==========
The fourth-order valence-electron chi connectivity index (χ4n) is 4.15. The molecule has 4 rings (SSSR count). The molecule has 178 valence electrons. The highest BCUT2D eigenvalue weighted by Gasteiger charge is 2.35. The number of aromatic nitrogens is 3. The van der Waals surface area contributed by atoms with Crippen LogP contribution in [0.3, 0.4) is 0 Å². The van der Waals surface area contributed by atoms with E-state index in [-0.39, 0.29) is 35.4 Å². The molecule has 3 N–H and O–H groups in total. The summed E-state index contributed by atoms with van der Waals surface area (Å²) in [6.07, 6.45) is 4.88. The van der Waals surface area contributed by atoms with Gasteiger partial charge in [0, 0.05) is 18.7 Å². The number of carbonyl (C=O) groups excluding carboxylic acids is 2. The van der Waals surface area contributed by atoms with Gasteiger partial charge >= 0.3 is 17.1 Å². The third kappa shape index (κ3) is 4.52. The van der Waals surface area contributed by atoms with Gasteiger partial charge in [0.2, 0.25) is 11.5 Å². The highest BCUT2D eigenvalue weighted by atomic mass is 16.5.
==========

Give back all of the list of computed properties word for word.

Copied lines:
The fourth-order valence-electron chi connectivity index (χ4n) is 4.15. The molecule has 4 rings (SSSR count). The molecule has 178 valence electrons. The highest BCUT2D eigenvalue weighted by Gasteiger charge is 2.35. The number of aromatic nitrogens is 3. The van der Waals surface area contributed by atoms with Crippen LogP contribution in [0.3, 0.4) is 0 Å². The van der Waals surface area contributed by atoms with E-state index in [-0.39, 0.29) is 35.4 Å². The molecule has 3 N–H and O–H groups in total. The summed E-state index contributed by atoms with van der Waals surface area (Å²) in [6.07, 6.45) is 4.88. The van der Waals surface area contributed by atoms with Gasteiger partial charge in [0, 0.05) is 18.7 Å². The number of carbonyl (C=O) groups excluding carboxylic acids is 2. The van der Waals surface area contributed by atoms with Gasteiger partial charge >= 0.3 is 17.1 Å². The third kappa shape index (κ3) is 4.52. The van der Waals surface area contributed by atoms with Gasteiger partial charge in [0.2, 0.25) is 11.5 Å². The highest BCUT2D eigenvalue weighted by atomic mass is 16.5.